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Baby on Board

Morgan Brian is the youngest player on the 2008 FIFA U-17 Women’s World Cup Team. In case she didn’t know it, she’s gets constantly reminded by her teammates.

There have to be some positives for being the youngest player on the U.S. U-17 Women’s World Cup team, but at this moment, Morgan Brian can’t think of any.

Probably because it seems that the 15-year-old’s youthfulness is one of the favorite topics of humor for her teammates.

Consider the following:

She always has to sit in the middle seat on van rides.

When the team starts a game of 5v2, guess who is always one of the two in the middle to start?

“Do you still ride a tricycle?” they may ask.

She’s often charged with small chores. “Morgan, can you get me another apple crumble?,” was a one dinner time request.

When she told one of her teammates not to look at pictures on her iPod as they were from eighth grade, they said, “You mean last year?” (Truth be told, it was just two years ago).

“Had any fun play dates lately?” someone asked the other day.

Such is the life of Morgan Brian, who is the only 15-year-old on the team, but due to that distinction, certainly one of most talented 15-year-olds in the country as well. And the good-natured ribbing? She takes it in stride.

“I have to admit it does get under my skin a little, but I still laugh every time because they always get me good,” said Brian, who hails from St. Simon’s Island on the coast of Georgia. “Sometimes I feel like I’m a little sister, but it’s cool to have a bunch of big sisters.”

Brian got a late start on her journey to make the U-17 Women’s World Cup team. She didn’t start getting called into U.S. U-17 camps until May of this year and even then she admittedly struggled.

“The first two camps were very tough,” said Brian, who despite her teammates’ jokes, is quite mature and level-headed for her age. “The soccer was hard and all the girls had been together for a while, so it took a while to get to know everyone socially. For the first camp, I had gone to Costa Rica with the regional team for two weeks, came home for two days and went in with the U.S. U-15s at Stanford for a few games. Then I thought I would get a nice break. But three days later I went straight in with the U-17s. That was really tough. It was a month away from my friends and parents.”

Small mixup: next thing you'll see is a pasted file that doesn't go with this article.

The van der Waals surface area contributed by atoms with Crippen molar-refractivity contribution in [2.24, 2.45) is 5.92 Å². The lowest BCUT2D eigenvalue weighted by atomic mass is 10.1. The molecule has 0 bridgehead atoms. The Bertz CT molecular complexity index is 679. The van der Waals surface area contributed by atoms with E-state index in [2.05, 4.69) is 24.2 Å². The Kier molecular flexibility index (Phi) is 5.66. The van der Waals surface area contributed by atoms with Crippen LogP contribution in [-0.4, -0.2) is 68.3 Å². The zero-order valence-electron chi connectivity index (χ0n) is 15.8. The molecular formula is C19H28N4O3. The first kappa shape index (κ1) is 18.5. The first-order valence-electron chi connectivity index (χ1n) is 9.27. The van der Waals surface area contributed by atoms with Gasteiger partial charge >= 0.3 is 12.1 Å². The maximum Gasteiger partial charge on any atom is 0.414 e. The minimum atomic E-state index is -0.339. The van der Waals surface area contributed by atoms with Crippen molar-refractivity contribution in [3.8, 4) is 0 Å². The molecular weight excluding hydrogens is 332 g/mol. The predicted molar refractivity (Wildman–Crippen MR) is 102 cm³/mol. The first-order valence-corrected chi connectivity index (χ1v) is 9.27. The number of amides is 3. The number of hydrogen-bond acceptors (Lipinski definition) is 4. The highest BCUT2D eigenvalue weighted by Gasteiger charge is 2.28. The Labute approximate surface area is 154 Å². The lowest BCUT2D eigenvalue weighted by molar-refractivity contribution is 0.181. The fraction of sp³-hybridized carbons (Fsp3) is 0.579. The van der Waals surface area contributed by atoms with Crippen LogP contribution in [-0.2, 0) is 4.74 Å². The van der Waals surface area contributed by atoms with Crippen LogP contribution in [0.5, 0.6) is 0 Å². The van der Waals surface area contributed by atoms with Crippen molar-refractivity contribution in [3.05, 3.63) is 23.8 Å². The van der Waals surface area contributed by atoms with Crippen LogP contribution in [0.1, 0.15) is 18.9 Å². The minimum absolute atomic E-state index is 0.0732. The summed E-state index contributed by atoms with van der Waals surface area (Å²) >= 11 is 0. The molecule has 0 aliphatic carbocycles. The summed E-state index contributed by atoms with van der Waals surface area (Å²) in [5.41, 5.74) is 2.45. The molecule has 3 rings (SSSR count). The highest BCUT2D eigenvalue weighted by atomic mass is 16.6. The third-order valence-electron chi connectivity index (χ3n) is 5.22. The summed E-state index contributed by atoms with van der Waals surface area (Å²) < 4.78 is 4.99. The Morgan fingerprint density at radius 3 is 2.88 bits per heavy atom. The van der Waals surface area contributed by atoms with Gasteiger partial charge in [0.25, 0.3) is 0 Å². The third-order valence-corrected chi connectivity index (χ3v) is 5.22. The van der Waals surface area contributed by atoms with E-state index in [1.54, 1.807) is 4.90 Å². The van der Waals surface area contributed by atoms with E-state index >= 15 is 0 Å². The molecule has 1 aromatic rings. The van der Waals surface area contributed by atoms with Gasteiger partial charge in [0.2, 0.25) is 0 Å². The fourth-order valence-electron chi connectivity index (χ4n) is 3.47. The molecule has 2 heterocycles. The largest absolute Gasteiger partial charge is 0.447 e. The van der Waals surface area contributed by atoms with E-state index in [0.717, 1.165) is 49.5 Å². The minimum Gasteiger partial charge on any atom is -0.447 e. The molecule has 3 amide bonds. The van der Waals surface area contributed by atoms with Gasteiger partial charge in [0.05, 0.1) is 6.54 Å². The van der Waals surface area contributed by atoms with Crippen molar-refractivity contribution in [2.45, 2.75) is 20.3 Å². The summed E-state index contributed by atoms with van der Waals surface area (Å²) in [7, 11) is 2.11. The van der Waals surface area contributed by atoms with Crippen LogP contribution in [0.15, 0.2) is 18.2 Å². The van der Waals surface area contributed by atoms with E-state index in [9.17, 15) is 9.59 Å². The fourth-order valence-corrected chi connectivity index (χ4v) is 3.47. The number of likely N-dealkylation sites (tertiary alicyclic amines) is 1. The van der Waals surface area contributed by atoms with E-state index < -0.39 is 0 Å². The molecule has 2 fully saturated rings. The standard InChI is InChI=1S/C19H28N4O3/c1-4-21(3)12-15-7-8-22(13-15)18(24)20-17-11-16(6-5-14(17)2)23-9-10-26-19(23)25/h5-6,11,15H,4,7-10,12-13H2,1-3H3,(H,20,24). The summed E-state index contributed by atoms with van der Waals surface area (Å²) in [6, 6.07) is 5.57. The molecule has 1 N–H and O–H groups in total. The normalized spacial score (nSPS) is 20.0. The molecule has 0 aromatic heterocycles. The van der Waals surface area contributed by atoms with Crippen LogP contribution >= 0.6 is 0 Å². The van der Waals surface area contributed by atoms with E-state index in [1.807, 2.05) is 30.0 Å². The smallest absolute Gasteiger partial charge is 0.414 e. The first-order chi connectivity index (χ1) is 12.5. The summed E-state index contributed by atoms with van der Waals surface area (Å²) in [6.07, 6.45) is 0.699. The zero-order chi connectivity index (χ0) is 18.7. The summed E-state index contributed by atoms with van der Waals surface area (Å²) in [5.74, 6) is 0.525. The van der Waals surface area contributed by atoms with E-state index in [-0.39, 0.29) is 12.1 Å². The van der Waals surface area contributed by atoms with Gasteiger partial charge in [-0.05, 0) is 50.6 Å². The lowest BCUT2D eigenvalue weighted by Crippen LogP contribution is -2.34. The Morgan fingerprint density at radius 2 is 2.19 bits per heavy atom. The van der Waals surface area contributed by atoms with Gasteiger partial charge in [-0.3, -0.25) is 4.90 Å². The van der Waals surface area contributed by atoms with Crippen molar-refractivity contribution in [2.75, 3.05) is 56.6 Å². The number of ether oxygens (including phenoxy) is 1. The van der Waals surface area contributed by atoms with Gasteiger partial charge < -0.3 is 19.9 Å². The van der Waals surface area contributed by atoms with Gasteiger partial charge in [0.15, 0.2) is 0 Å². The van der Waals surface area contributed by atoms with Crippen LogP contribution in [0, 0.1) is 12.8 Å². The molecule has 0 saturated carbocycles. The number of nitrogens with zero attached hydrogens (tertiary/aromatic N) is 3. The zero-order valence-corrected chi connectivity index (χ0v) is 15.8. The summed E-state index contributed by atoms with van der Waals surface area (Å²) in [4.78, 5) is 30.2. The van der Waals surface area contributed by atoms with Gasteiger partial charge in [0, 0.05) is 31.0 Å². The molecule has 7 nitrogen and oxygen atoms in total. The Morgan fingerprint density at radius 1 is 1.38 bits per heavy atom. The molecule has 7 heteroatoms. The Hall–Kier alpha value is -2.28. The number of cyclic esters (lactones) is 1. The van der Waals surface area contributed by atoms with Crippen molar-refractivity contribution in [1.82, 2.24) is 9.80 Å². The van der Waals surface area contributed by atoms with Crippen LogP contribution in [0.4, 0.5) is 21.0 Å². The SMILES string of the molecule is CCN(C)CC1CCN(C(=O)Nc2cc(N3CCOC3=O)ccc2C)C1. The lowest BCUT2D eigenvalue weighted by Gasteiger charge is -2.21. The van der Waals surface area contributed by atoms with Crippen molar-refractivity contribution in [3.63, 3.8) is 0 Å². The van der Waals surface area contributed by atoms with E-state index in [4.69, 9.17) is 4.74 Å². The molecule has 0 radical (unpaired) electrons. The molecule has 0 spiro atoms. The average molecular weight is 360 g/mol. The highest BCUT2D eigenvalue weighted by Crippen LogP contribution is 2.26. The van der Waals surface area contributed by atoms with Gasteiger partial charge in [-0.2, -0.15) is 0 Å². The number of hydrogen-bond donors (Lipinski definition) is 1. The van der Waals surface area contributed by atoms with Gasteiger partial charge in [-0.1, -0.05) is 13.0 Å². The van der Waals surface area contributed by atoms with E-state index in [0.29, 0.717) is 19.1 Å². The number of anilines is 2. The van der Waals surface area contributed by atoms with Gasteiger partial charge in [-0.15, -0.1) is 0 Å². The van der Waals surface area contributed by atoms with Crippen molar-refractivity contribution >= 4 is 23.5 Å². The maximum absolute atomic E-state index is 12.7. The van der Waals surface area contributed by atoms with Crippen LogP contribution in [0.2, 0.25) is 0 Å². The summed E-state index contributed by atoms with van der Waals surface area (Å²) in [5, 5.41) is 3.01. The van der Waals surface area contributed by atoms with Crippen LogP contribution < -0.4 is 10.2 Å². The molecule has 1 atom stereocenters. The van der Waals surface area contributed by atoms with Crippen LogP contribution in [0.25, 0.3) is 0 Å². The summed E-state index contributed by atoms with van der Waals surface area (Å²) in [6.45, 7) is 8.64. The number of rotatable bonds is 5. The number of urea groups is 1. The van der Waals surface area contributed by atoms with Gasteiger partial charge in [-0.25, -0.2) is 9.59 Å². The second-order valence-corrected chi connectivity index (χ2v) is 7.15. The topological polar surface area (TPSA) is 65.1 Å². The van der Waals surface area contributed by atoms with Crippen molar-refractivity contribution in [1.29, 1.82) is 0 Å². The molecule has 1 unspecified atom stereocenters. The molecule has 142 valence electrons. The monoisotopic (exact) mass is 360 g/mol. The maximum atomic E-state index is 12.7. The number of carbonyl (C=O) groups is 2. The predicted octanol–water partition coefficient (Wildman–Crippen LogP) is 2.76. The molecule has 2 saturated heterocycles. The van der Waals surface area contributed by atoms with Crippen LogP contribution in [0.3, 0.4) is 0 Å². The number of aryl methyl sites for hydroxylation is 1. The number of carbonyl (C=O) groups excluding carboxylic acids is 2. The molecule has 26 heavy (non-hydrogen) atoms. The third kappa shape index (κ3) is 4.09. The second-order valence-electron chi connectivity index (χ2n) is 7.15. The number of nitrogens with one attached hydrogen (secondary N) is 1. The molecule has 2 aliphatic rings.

Brian persevered and started doing well in U-17 camps, eventually playing well enough to earn a spot on the 2008 Women’s World Cup team. She started and played 90 minutes against Paraguay on Nov. 2 in her first Women’s World Cup action.

Despite the soft jabs, her teammates respect and appreciate her accomplishment of making the team as the youngest player. While slight of frame, she’s tough and skillful and even won the “hit the crossbar” game one day at training in New Zealand.

“She’s only 15-years-old and she’s good enough to make a team that has girls one and two years older than her,” said teammate Mandy Laddish. “It’s something to be proud of and something she’ll always have in her soccer career. We make fun of her, but everyone loves her.”

Brian is the only player on the U.S. team who is still age-eligible for the next U-17 FIFA Women’s World Cup that will be held in 2010 in Trinidad & Tobago. While she certainly can’t predict how her game will grow in two years, she’s dedicated to continuing the process.

“I’ve learned a lot and it has been a great experience,” said Brian of her time with the U-17s. “If I’m blessed enough to make the 2010 U-17 team, the experience this year will for sure be a major asset to my development as a player.”

But if she does make the next World Cup Team, and there is a 15-year-old on that team, will the jokes now be coming from Brian?

“I probably won’t,” she said with a laugh. “But if she has the sense of humor I do, maybe I would. It’s all in fun and we have a great time. I would hope that since I’ve seen how it is to be the youngest player, that I would be able to make her experience as good as mine or even better.”

Next up as far as life milestones after the World Cup is finishing her sophomore year of high school and celebrating her 16th birthday next February. What does she want for her birthday?

“A new bike?” asked Laddish.

No, like any teenage girl, she would love a car. She’s hoping for a Honda CRV.

“Maybe light blue or black?,” she said.

And no, she won’t need a car seat to drive it.